|Domes for Gasworks arrived on a wide-load truck from Arizona and required a 10-man crew to carry into the lobby|
|Operating Instructions for James Turrell's Gasworks at the Mattress Factory|
During the James Turrell: Into the Light exhibit, the museum presented numerous public events to facilitate discussion from a variety of viewpoints. Speakers from many different backgrounds and with wide-ranging areas of expertise (including scientists, curators, artists, health professionals, Zen reverends, poets and archeoastonomists) shared their thoughts and engaged with audience members throughout the year-long exhibit.
|Public Programs Brochure for James Turrell: Into the Light|
|Public events surrounding the exhibit brought the attention to the act of seeing|
|Many James Turrell: Into the Light public programs were free to the public|
|ARTLab at the Mattress Factory|
The Mattress Factory continues to engage audiences with the James Turrell works in the museum's permanent collection. ARTLab occurs every first and third Saturday and provides hands-on, interactive activities for all ages inspired by the works in our galleries. Much as our Mattress Factory artists have a chance to experiment with new materials and ideas in a space, we also want to give ARTLab visitors the experience of playing in a lab and exploring their creativity.
This past June, ARTLab participants sculpted with light by creating projection slides and played with the elusive material of light. Participants worked with color and perception as they created small slides that were projected onto the wall or into various spaces (much as Catso, Red is also a projection). James Turrell says that his work is "sculpting with light" and the ARTLab was an opportunity for visitors to play with this same idea.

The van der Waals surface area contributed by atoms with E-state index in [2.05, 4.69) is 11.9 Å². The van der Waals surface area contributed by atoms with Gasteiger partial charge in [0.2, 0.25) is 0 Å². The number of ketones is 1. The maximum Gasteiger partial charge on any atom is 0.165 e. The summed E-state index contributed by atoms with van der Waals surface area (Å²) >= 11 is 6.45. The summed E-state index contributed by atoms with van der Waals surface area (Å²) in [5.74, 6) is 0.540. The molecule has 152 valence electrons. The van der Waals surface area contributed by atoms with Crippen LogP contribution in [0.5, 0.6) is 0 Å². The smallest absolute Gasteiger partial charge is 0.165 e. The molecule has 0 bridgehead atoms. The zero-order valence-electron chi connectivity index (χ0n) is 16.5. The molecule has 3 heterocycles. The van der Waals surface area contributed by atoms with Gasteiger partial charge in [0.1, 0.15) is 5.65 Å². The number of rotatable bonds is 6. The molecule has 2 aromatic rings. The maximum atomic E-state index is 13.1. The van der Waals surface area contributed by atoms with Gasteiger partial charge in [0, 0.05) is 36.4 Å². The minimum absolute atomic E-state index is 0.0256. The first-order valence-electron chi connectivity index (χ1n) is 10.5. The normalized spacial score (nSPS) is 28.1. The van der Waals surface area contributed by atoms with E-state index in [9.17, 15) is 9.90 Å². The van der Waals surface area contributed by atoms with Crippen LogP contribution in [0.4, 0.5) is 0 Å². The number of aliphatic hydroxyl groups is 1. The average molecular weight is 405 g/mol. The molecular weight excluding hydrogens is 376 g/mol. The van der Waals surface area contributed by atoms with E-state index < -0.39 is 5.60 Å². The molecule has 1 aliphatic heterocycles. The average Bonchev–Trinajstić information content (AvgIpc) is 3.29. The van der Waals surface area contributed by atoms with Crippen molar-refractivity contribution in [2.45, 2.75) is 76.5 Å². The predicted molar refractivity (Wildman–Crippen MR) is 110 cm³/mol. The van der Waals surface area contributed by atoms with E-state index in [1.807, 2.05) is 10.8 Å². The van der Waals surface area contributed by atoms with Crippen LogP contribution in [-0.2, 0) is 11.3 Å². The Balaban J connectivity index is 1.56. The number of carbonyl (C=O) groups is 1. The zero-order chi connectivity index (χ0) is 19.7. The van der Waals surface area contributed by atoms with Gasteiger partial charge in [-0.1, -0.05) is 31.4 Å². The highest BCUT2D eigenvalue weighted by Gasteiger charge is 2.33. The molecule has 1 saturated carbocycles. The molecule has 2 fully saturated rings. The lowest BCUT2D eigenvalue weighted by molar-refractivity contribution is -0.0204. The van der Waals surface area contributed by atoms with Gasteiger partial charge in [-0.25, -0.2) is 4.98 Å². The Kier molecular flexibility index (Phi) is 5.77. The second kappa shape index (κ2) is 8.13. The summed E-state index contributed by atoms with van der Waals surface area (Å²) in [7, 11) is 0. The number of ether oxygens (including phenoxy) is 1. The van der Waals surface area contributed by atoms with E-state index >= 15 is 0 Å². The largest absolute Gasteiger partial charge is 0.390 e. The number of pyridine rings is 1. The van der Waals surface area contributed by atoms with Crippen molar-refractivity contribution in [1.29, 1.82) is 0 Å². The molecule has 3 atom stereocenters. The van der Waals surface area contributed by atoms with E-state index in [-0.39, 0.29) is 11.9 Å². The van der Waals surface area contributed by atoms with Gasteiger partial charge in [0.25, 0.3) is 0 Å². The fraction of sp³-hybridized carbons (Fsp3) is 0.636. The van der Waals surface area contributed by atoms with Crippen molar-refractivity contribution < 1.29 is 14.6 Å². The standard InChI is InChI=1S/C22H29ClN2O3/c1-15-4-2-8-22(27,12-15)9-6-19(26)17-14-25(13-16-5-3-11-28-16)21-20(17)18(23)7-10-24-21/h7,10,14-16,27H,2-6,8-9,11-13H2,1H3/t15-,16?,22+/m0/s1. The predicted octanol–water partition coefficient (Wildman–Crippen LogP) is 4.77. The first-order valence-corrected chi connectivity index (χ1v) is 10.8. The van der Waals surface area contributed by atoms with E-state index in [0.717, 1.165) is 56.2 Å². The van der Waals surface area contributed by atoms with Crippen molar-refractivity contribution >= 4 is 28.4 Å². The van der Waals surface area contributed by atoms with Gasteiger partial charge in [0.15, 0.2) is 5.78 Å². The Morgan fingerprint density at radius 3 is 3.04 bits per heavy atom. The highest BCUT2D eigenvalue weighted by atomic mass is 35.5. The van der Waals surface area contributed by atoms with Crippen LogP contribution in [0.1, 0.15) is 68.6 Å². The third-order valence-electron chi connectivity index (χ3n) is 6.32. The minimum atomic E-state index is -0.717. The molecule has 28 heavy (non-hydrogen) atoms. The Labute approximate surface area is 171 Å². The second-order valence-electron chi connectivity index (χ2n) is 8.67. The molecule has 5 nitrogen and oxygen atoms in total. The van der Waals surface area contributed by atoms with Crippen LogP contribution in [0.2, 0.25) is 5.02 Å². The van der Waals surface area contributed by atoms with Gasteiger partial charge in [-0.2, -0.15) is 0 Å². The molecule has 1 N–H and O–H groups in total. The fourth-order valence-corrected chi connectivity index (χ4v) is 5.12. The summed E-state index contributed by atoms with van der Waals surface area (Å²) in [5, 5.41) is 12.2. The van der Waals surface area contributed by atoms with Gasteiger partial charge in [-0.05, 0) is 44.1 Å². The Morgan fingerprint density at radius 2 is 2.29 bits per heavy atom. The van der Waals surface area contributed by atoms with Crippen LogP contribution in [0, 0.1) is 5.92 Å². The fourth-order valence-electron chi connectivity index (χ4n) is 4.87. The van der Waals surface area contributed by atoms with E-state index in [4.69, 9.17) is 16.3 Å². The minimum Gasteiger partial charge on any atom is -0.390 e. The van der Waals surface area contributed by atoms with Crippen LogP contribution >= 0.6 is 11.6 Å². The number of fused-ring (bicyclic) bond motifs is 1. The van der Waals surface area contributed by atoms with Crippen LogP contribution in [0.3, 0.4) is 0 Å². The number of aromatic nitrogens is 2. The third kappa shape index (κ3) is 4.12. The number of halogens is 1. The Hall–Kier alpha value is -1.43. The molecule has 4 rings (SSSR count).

|Kids having fun creating light spaces with black light|
|An ARTLab artist with her creation|
Another recent ARTLab inspired students to create collages and objects to be placed in a black-light booth. Inside the black-light booth, the collages and objects shine and glow in different, unexpected ways and the students experimented with their compositions to achieve a desired effect. Works of art can take on a whole new character once placed in the light - and this project helped to deepen the students' understanding of the properties of light and how it can impact an experience with art.
As you can see, the history of collaboration, support, and inspiration between James Turrell and the Mattress Factory is carrying on to the artists and entrepreneurs of tomorrow. Check the MF Website to see what the Education Department is planning next!
As much fun as it has been to dig back into the history of the collaborations between James Turrell and the Mattress Factory, there are so many other treasures and stories to tell that we'll shift gears in our next post. Let us know if there is any artwork you're curious about and I'll see what we can dig up from the Archives. Until then...